Walk this way
Former Gov. David Paterson has ruled out for good a run at Congressman Charlie Rangel’s seat.
“I would like to make it clear that I have no intention of running for Congress in the 13th District, either now or in the future,” Mr. Paterson said in a statement issued this morning to address recent speculation.
Take Me Out To The Ball Game
Emboldened by Democrat Bill de Blasio’s decisive win in the mayor’s race, the state’s Black, Puerto Rican, Hispanic and Asian Legislative Caucus today rolled out a new agenda and pushed Albany to “walk the walk” in passing progressive legislation.
Joined by Rev. Al Sharpton, the lawmakers pressed their case to nearly 250 elected officials, union members, and community activists seated in the auditorium of Baruch College.
Client No. Nope
The baseball world may not be going to bat for the scandal-scarred Alex Rodriguez, but a few elected officials penciled themselves into the ex-superstar’s dwindling lineup of backers.
Huddled in the shade on the steps outside of City Hall today, an Avengers-esque group of Latino leaders gathered to claim their allegiances to city comptroller candidate Scott Stringer, and, more importantly, level an onslaught of verbal assaults against the other guy, former Gov. Eliot Spitzer.
Bronx Borough President Ruben Diaz Jr. began the proceedings.
Adriano Espaillat could not go a single day without a text message, email or phone call from a mayoral campaign operative eager to tout his or her candidate’s momentum. His last name doesn’t carry the weight of a Clinton or Cuomo, but the Manhattan state senator was like Helen of Troy to the many political strategists and surrogates clashing in the most competitive Democratic mayoral primary in more than a decade.
“At the beginning, it felt special. Now it’s very taxing,” Mr. Espaillat told Politicker of the lobbying efforts in the days before making up his mind. “I get phone calls, text messages, emails. I get surrogates calling constantly, union leaders, activists and even friends I know, personal friends involved in the campaigns.”
“They call every day. Every single day,” he marveled.
Bill Thompson’s chances in the mayor’s race have always depended on his ability to unite Latino and African-American voters. And, at the northern end of Manhattan this morning, Mr. Thompson rolled out several endorsements that could place him on a path to doing exactly that.
The former city comptroller stood at the steps of the lavish United Palace in Washington Heights, flanked by State Senator Adriano Espaillat, accepting his endorsement with a slew of supporters behind them, raising blue signs emboldened with his name. Mr. Espaillat, notably, is a proven vote-getter in the city’s Dominican community and almost unseated veteran Congressman Charlie Rangel in a high-profile contest of his own last year.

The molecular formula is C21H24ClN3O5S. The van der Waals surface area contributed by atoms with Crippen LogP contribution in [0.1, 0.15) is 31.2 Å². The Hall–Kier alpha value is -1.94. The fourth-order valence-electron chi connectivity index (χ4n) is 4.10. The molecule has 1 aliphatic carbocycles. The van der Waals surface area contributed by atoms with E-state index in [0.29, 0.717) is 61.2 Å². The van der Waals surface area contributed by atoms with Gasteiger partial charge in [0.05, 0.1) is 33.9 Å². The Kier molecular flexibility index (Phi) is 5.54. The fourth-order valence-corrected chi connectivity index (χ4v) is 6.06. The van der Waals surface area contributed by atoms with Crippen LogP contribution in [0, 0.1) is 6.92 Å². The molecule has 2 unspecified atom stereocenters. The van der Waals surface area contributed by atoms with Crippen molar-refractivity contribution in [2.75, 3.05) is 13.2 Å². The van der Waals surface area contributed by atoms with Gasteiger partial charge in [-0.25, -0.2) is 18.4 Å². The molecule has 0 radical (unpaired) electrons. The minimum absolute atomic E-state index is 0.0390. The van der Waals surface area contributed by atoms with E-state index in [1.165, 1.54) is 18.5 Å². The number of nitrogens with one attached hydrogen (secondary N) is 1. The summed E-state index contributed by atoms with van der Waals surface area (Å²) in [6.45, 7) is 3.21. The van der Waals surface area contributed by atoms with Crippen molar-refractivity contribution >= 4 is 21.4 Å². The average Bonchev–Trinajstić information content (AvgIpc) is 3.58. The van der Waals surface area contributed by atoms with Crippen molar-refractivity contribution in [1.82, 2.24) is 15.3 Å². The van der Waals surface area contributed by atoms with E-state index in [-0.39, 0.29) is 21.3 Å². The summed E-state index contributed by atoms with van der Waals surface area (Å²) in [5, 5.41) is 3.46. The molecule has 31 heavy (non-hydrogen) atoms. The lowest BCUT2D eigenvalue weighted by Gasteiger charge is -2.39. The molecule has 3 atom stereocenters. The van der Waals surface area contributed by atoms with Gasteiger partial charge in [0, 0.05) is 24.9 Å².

levine la vida loca
Octogenarian Congressman Charlie Rangel staved off a vigorous primary challenge from State Sen. Adriano Espaillat last year, but he has yet to gear up his operations for what could be another tough re-election fight. According to his latest filings, Mr. Rangel spent more than he raised and has negative $4,800 cash on hand and $36,000 in debts and obligations.
Mark Levine, a Democratic district leader campaigning for the seat held by outgoing Councilman Robert Jackson, is flexing his political muscles even as attention in the race has shifted to the racially-charged epithets used against him and his supporters. Indeed, this morning Mr. Levine announced he has received the formal endorsements of three notable elected officials on the northern side of Manhattan: Congressman Jerry Nadler, State Senator Adriano Espaillat and Councilwoman Melissa Mark-Viverito.
What You Should Know
The race for Manhattan Borough President this year continued to heat up today, with former community board chairwoman Julie Menin rolling up endorsements from State Senator Adriano Espaillat and two other officials in his political orbit, Councilman Ydanis Rodriguez and Assemblywoman Gabriela Rosa. The current borough president, Scott Stringer, is leaving his post to run citywide for comptroller, and a competitive field of contenders has formed to replace him.
State Senator Ruben Diaz sent a special New Year’s-themed edition of his regular “What You Should Know” email newsletters this morning. In his year-end missive, Mr. Diaz took a series of shots at the State Senate with backhanded “political wishes” for the new IDC/GOP leadership coalition, “Uncle Tom” State Senator Malcolm Smith and State Senator Adriano Espaillat.